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If a three-phase circuit breaker is specified as, for example, a 32 A breaker, does this mean the breaker will trip when the current in a single phase exceeds 32 A, or when the total current of all three phases combined exceed 32 A?

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If you are talking about general purpose 3 Phase breakers, they are 3 individual breakers mechanically coupled to ensure an overcurrent on any one phase will trip all 3.

If you have a 32A breaker, then the instantaneous trip current is far above 32A. The standards typically classify the trip point at 0.1 seconds. For current at the rating the trip time may never occur, or may occur in hundreds of hours (usually temperature sensitive).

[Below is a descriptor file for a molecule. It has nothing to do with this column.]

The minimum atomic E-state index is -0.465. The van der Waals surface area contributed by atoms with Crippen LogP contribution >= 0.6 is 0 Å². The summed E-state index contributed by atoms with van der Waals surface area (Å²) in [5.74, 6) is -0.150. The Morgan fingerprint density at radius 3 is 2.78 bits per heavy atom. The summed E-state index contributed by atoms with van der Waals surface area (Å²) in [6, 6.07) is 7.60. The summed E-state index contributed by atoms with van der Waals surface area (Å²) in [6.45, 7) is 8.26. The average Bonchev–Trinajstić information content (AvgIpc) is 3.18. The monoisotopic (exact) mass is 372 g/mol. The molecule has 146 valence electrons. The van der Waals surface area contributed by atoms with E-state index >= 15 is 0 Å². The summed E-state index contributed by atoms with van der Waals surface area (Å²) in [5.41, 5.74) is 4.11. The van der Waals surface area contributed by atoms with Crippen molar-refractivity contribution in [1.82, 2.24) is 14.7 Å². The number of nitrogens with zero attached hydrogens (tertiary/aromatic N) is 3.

This article will talk you through the trip characteristics. Typical residential applications use Class B or C breakers.

Class B breaks instantaneously (<0.1s) at 3-5 times rated current.

Class C breaks instantaneously (<0.1s) at 5-10 times rated current.

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A 32 amp three-phase breaker should effectively be three 32 amp breakers in one box. All three phases should operate together.

It should open all phases if the current in any phase exceeds 32 amps.

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